Wednesday, April 1, 2015


I was listening to our local talk back radio host yesterday as I was driving and he was sparking comments about a recent study that has come out stating that we could be breeding narcissistic kids!

The findings, published in the Proceedings of the National Academy of Sciences, discovered that parents who "overvalue" their kids between the ages of 7 and 11 raised children who scored higher on tests of narcissism.  In other words, parents who described their offspring as "more special than other children" and as deserving "something extra in life" had kids who think they're God's gift to the world.

Wow!  That is quite an eye opener.  In the home I grew up in, I don't ever recall my parents being over exuberant about our abilities.  In fact, I know my father thought my head was quite big enough without him singing my praises!  From the days when children were to be 'seen and not heard' until now there has been a massive change in family dynamics.  We all appreciate that when a child is first born, all activities focus on the needs of the baby.  The problem is that in a number of families, the child remains the center of attention instead of learning to become part of the family.  They expect their needs and wants to come before anything or anyone else.  This is not the child's fault.  It is the parents' responsibility to make this change in the child's thinking.



1. By telling our child they are better than others we promote an elitist attitude.  There is
    a distinct difference between praising our kids for their efforts and achievements, and
    leading them to believe they have more personal value than others.
    Elitist attitudes can create:
    a) Snobbery.
    b) Racism.
    c) The belief that there are different laws or rules for different people.
    d) The lack of understanding about, or experiencing, boundaries and consequences for poor

2. When a child is told by parents they are the 'best' the satisfaction of achievement is stolen
     from them.  They either don't try because they believe they have already 'made it,' or, they
     wear themselves out trying to prove they are the best by comparing themselves with others
     when they are physically or emotionally unable to do so.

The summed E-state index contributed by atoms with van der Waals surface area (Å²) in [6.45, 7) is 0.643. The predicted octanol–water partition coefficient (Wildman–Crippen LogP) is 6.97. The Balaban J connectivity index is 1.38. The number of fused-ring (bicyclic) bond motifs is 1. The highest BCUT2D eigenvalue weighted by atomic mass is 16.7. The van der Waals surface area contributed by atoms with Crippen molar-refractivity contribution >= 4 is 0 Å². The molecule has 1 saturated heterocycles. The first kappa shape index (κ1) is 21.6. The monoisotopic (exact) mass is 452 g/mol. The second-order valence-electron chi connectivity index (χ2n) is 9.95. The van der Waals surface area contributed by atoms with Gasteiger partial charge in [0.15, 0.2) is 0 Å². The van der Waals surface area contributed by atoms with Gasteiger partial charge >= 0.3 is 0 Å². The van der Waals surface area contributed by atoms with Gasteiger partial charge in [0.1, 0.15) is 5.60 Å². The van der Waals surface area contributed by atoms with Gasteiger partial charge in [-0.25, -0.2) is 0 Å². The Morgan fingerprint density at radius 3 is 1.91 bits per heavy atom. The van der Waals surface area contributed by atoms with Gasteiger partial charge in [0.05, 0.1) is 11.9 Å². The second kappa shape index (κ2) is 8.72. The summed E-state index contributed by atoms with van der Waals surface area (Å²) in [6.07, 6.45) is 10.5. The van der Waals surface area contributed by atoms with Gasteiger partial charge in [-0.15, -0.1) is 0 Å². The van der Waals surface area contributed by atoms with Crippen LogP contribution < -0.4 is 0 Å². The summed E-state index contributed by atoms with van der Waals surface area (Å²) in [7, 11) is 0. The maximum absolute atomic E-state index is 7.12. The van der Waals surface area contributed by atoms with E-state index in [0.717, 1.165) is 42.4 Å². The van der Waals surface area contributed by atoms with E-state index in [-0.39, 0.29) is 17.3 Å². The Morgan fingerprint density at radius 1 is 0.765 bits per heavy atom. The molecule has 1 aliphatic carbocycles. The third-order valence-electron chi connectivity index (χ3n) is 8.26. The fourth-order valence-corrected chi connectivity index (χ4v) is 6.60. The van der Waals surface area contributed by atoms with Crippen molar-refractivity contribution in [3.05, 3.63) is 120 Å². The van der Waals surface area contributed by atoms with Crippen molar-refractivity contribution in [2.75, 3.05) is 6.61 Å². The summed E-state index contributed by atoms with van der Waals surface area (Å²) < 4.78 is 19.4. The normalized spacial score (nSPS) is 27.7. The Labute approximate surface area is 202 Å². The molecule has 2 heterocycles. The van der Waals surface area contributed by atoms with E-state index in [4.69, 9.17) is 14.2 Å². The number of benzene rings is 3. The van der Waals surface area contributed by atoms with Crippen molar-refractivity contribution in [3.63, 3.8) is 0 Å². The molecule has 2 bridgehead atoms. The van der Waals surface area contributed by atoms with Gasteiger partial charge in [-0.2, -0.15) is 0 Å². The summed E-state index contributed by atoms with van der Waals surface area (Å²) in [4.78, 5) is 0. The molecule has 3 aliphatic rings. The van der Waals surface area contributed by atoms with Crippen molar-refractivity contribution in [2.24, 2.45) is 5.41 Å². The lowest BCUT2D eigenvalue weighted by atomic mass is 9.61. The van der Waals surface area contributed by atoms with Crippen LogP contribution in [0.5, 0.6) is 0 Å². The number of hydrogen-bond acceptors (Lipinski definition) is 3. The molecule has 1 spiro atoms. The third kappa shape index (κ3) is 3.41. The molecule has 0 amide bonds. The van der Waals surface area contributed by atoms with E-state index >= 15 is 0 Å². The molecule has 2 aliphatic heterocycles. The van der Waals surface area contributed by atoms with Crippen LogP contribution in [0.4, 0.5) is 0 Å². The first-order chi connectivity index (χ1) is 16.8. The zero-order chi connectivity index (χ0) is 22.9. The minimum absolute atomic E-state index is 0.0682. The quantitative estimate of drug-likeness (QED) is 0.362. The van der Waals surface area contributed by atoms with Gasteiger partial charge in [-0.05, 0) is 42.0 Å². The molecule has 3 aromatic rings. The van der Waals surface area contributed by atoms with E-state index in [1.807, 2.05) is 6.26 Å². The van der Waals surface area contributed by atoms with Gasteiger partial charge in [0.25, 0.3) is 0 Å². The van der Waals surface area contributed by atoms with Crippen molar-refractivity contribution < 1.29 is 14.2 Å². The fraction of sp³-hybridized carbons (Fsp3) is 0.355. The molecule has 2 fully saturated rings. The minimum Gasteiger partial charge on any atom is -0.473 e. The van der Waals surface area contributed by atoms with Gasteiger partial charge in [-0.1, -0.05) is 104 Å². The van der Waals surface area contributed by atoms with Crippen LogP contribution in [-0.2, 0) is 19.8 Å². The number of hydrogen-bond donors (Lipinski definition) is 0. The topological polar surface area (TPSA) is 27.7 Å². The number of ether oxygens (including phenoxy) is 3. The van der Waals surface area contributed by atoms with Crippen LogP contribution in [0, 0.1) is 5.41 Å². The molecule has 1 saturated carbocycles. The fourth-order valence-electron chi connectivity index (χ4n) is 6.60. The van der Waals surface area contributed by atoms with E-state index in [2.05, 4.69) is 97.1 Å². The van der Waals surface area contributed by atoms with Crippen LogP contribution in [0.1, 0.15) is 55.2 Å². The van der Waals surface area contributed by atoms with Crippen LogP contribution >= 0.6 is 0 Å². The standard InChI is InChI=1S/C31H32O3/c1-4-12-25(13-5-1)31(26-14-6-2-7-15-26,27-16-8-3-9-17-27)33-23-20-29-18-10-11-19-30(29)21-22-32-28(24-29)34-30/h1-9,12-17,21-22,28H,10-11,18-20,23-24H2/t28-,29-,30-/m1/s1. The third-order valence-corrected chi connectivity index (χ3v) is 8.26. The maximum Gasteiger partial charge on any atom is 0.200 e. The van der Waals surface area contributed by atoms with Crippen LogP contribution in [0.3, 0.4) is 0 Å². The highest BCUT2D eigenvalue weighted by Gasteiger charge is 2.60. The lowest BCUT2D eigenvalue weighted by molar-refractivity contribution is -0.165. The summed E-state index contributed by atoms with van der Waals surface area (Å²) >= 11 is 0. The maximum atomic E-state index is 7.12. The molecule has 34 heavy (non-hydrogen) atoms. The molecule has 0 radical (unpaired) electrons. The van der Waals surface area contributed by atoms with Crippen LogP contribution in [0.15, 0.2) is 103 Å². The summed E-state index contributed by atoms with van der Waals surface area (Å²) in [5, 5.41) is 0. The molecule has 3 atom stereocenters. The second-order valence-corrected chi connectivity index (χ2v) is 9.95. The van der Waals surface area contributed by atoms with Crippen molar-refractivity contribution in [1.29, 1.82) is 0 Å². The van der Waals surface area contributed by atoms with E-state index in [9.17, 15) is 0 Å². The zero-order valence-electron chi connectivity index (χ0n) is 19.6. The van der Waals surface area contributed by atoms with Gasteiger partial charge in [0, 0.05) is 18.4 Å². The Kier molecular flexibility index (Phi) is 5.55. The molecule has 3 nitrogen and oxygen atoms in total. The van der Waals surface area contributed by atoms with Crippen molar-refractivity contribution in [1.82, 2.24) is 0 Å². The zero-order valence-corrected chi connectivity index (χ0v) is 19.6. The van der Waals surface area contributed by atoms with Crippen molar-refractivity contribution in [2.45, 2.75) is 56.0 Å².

3. They do not learn to be part of a team.  Their attitude is one of selfishness.  The world will
    continue to revolve around them.  Their needs and wants are paramount.

4. Their integrity is suspect.  There will always be a suspicion that they are manipulating
    situations to benefit themselves over others.

5. They never learn how to deal with personal failure because they are led to believe they will
     never fail.  If anything goes wrong, it was never their fault and parents will bail them
     out of any negative situations to protect their reputation and that of their parents (who are
     very likely narcissistic as well!)


1. Appreciate that all kids are special, but not perfect.  They shine in some areas and need
     help in others.  Give each child equal value and offer the same respect, attention and
     encouragement.  Have no favorites.
2. Create high, but not impossible expectations.  Praise them for achieving and assist them
    where they are not making the grade.  Teach them to set and achieve goals so they are making
    personal improvement and not merely comparing themselves with others.
3. Teach them values such as honesty, respect, commitment, integrity and obedience.
4. Set boundaries and consequences for unacceptable behavior.

SOURCES: Brad Bushman, Ph.D, Professor, communication and psychology, Ohio State University, Columbus, Ohio; James Garbarino, Ph.D, Senior Faculty Fellow, Center for the Human Rights of Children at Loyola University, Chicago; March 9, 2015, Proceedings of the National Academy of Sciences, online.
Written by Sally Burgess, Forefront Families

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